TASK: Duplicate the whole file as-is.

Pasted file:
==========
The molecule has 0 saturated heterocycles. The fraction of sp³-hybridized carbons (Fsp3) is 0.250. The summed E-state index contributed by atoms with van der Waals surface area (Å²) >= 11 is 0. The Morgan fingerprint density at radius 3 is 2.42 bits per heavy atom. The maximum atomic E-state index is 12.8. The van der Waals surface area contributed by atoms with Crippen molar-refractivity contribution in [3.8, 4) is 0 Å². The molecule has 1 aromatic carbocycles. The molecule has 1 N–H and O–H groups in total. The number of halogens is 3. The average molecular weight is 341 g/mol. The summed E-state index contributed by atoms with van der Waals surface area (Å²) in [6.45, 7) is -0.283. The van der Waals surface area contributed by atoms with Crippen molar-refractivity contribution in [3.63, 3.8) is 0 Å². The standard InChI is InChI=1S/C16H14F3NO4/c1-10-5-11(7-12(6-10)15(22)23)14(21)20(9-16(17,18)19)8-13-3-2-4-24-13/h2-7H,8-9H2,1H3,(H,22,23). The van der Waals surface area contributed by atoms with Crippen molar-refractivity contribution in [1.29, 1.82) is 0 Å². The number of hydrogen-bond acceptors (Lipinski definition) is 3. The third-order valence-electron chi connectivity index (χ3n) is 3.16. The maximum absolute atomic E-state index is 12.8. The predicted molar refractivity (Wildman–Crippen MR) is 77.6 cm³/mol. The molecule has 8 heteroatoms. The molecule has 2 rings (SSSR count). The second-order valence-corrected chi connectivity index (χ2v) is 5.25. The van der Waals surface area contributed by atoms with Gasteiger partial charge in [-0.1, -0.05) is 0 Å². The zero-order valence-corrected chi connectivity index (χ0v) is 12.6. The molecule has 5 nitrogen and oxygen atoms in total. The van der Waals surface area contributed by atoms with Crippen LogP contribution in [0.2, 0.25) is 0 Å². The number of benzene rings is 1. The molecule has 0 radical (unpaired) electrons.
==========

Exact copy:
The molecule has 0 saturated heterocycles. The fraction of sp³-hybridized carbons (Fsp3) is 0.250. The summed E-state index contributed by atoms with van der Waals surface area (Å²) >= 11 is 0. The Morgan fingerprint density at radius 3 is 2.42 bits per heavy atom. The maximum atomic E-state index is 12.8. The van der Waals surface area contributed by atoms with Crippen molar-refractivity contribution in [3.8, 4) is 0 Å². The molecule has 1 aromatic carbocycles. The molecule has 1 N–H and O–H groups in total. The number of halogens is 3. The average molecular weight is 341 g/mol. The summed E-state index contributed by atoms with van der Waals surface area (Å²) in [6.45, 7) is -0.283. The van der Waals surface area contributed by atoms with Crippen molar-refractivity contribution in [3.63, 3.8) is 0 Å². The standard InChI is InChI=1S/C16H14F3NO4/c1-10-5-11(7-12(6-10)15(22)23)14(21)20(9-16(17,18)19)8-13-3-2-4-24-13/h2-7H,8-9H2,1H3,(H,22,23). The van der Waals surface area contributed by atoms with Crippen molar-refractivity contribution in [1.29, 1.82) is 0 Å². The number of hydrogen-bond acceptors (Lipinski definition) is 3. The third-order valence-electron chi connectivity index (χ3n) is 3.16. The maximum absolute atomic E-state index is 12.8. The predicted molar refractivity (Wildman–Crippen MR) is 77.6 cm³/mol. The molecule has 8 heteroatoms. The molecule has 2 rings (SSSR count). The second-order valence-corrected chi connectivity index (χ2v) is 5.25. The van der Waals surface area contributed by atoms with Gasteiger partial charge in [-0.1, -0.05) is 0 Å². The zero-order valence-corrected chi connectivity index (χ0v) is 12.6. The molecule has 5 nitrogen and oxygen atoms in total. The van der Waals surface area contributed by atoms with Crippen LogP contribution in [0.2, 0.25) is 0 Å². The number of benzene rings is 1. The molecule has 0 radical (unpaired) electrons.